Wednesday, December 15, 2010
Small Sins (SCQ's Year-End Questionnaire Part III)
Not long ago, Thomas D’Arcy, the main-man behind Small Sins, wrote on his website that he’d prefer to never speak about his music once it’s released. Still, D’Arcy agrees to detail the inspiration behind Pot Calls Kettle Black’s title track and his top records of 2010 in the interview below. (Photo by Bree Kristel)
SCQ: Every list-lover's favourite question: what are your top albums of 2010? Feel free to include any older yet worthy records you discovered this year.
TD: The new Meligrove Band record is great. Forget what it's called. Have also been listening to The Black Keys quite a bit lately. The best record I discovered this year without any question though was Owen Pallett's Heartland.
SCQ: What were you listening to a lot of while recording the impressive Pot Calls Kettle Black?
TD: Not much. When I'm making a record I listen to very little other music. You need to give your ears a break after you've been in the studio all day. The only thing I heard was the juke box in the bar we went to in Chicago at the end of each day. It had a lot of AC/DC as I recall.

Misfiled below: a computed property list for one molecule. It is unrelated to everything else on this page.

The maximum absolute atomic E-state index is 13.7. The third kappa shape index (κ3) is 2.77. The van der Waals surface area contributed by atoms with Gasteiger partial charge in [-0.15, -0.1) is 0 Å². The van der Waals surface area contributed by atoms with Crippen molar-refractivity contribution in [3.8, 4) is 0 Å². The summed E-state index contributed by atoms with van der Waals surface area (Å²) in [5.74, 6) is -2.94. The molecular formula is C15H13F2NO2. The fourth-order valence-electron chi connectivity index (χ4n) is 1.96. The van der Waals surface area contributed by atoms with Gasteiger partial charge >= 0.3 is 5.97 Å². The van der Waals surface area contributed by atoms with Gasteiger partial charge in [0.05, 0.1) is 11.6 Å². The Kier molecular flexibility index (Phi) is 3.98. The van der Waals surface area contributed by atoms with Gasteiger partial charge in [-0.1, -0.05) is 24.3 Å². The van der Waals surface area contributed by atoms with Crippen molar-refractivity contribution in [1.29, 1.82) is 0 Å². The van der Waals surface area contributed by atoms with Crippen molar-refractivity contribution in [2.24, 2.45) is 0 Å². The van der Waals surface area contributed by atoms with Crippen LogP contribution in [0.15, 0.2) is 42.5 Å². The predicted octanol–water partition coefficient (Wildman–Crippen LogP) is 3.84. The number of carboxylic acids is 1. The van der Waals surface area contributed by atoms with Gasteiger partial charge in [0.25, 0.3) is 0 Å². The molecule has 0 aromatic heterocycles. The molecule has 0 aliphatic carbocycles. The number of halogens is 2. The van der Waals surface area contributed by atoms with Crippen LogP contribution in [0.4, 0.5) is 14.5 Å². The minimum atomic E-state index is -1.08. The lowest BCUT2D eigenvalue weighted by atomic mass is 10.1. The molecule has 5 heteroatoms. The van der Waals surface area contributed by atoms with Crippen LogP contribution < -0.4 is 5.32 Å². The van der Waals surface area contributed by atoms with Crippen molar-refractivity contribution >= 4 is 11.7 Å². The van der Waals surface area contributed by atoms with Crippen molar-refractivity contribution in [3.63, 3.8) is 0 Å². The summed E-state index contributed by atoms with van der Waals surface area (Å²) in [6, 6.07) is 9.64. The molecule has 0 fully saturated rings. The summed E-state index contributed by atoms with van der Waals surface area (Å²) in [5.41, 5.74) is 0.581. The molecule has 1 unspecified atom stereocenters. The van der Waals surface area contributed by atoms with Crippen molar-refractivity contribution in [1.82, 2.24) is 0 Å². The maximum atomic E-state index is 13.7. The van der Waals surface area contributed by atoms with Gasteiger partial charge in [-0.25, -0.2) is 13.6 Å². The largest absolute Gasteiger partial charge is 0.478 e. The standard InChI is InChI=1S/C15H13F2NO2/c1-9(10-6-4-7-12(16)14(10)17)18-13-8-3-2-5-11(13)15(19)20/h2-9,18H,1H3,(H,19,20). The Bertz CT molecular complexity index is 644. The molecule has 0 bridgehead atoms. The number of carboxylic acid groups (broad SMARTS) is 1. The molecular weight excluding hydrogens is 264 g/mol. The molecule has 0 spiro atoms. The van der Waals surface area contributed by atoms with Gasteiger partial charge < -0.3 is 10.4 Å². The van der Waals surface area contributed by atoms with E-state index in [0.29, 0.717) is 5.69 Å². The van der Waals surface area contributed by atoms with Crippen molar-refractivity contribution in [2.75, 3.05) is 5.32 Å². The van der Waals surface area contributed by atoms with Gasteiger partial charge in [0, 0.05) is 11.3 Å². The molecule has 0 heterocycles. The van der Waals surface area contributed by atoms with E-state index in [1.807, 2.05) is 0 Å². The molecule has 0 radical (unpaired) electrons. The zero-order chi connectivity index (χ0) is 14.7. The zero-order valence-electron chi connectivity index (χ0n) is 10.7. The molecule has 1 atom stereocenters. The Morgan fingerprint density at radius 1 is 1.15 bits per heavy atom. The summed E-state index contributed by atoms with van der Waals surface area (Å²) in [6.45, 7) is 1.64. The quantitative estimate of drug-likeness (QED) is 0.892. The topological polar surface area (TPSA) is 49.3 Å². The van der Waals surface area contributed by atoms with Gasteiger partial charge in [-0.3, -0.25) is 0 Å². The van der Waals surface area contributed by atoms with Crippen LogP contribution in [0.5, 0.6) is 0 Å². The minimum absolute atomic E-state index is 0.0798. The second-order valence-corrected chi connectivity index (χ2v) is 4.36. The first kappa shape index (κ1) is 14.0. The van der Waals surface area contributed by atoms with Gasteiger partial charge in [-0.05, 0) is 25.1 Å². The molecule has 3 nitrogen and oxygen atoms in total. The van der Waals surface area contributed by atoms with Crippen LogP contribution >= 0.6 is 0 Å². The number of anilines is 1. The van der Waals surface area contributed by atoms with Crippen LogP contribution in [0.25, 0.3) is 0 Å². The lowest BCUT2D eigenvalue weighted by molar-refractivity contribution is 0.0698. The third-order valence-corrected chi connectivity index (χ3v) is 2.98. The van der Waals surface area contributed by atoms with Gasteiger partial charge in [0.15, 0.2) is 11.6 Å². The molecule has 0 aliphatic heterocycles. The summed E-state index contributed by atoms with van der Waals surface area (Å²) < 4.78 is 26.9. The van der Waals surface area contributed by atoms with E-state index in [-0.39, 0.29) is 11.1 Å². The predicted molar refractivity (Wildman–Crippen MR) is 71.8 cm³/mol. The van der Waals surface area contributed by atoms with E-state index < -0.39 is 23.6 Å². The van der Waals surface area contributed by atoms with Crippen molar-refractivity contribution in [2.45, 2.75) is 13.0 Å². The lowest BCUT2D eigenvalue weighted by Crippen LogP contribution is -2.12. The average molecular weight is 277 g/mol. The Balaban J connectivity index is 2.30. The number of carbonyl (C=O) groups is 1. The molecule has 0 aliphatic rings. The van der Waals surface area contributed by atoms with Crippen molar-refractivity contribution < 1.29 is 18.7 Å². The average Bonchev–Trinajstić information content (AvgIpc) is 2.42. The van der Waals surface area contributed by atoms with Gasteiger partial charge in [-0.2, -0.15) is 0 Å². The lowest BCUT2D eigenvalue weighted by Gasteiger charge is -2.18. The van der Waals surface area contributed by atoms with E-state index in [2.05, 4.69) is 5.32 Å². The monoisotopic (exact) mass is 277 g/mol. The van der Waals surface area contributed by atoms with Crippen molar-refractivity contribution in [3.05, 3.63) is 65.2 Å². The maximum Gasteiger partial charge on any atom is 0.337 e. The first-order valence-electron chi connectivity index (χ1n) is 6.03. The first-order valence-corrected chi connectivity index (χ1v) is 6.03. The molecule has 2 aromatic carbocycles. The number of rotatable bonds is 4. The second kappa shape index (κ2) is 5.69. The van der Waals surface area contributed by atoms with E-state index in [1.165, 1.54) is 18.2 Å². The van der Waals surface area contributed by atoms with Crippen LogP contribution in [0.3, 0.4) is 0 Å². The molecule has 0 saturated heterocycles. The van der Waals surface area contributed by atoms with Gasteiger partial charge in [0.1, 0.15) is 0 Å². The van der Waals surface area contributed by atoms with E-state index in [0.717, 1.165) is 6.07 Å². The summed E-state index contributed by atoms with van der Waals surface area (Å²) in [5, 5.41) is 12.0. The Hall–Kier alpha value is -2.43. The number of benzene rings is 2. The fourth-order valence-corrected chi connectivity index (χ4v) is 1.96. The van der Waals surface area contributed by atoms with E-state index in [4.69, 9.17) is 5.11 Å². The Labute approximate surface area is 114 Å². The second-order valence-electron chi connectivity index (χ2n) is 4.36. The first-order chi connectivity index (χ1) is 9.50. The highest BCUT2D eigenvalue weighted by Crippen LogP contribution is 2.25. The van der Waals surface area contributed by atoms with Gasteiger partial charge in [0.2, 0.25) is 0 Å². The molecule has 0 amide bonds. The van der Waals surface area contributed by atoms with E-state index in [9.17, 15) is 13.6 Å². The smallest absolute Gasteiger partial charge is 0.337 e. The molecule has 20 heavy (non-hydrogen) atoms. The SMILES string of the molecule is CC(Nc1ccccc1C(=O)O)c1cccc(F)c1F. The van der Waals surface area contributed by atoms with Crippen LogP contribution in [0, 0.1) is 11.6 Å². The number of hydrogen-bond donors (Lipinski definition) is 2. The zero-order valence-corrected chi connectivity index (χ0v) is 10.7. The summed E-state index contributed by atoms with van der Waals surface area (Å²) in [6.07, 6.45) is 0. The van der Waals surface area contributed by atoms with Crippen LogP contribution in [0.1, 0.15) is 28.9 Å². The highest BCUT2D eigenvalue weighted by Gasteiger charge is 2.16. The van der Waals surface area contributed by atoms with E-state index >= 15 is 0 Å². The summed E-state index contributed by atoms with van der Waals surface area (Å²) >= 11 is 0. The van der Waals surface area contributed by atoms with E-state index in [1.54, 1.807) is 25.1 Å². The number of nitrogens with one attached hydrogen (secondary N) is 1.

SCQ: Be cocky for once in your life: what was the finest thing you did all year? That moment where you actually thought "shit, I nailed that..."?
TD: I hate to be obvious, but 'Pot Calls Kettle Black' is it.
SCQ: Effect and Cause: Although far from the flashiest choice, 'You Will Lie' impacted me straightaway as I was walking through a park on the morning of Ottawa's first frost. Its stark gears - that unassuming piano, the effected vocals and rare drum-machine hiccups - matched the naked trees perfectly, and evoked the soft depression that returns with winter's pale light. Okay, your turn: confess a true tale that inspired one of the songs on Pot Calls Kettle Black.
TD: The title track was inspired by a very close friend of mine. We had been out drinking all night, having one of our very long talks. He is one of those people with a wealth of talent, but who never applies himself. I don't know if it was the hangover or whatever, but I spent the following morning obsessively thinking about his situation. When I sat down in the studio that day, 'Pot Calls Kettle Black' just seemed to sort of ooze out of me. Like a note I had to write him, or a summary that had to be penned just to close the issue. The whole song was written and recorded within an hour, and never really changed, right up to the album version. Same instrumentation, arrangement, lyrics. It is very rare that a song doesn't get developed past that gushing first hour of inspiration.
SCQ: If all the reasonable and implausible ideas in your head came to fruition in 2011, what would they be?
TD: I don't know. I guess I need to daydream more.